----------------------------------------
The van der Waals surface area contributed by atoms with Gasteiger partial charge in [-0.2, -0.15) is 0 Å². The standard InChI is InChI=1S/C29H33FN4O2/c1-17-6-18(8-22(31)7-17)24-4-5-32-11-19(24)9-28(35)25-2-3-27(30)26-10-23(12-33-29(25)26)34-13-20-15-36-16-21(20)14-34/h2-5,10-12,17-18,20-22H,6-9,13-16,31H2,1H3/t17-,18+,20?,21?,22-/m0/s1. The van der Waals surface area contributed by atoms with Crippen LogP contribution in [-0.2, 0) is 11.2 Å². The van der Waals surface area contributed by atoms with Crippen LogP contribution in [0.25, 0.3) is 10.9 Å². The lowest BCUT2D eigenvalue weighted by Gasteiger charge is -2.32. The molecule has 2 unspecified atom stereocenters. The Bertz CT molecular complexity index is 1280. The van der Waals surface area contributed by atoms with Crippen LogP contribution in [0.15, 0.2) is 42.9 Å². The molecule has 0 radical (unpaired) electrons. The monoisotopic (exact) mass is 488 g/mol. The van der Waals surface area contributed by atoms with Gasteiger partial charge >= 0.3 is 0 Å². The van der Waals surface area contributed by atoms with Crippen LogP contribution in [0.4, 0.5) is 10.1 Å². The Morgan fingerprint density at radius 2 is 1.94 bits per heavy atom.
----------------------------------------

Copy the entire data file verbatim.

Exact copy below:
The van der Waals surface area contributed by atoms with Gasteiger partial charge in [-0.2, -0.15) is 0 Å². The standard InChI is InChI=1S/C29H33FN4O2/c1-17-6-18(8-22(31)7-17)24-4-5-32-11-19(24)9-28(35)25-2-3-27(30)26-10-23(12-33-29(25)26)34-13-20-15-36-16-21(20)14-34/h2-5,10-12,17-18,20-22H,6-9,13-16,31H2,1H3/t17-,18+,20?,21?,22-/m0/s1. The van der Waals surface area contributed by atoms with Crippen LogP contribution in [-0.2, 0) is 11.2 Å². The van der Waals surface area contributed by atoms with Crippen LogP contribution in [0.25, 0.3) is 10.9 Å². The lowest BCUT2D eigenvalue weighted by Gasteiger charge is -2.32. The molecule has 2 unspecified atom stereocenters. The Bertz CT molecular complexity index is 1280. The van der Waals surface area contributed by atoms with Crippen LogP contribution in [0.15, 0.2) is 42.9 Å². The molecule has 0 radical (unpaired) electrons. The monoisotopic (exact) mass is 488 g/mol. The van der Waals surface area contributed by atoms with Gasteiger partial charge >= 0.3 is 0 Å². The van der Waals surface area contributed by atoms with Crippen LogP contribution in [0.4, 0.5) is 10.1 Å². The Morgan fingerprint density at radius 2 is 1.94 bits per heavy atom.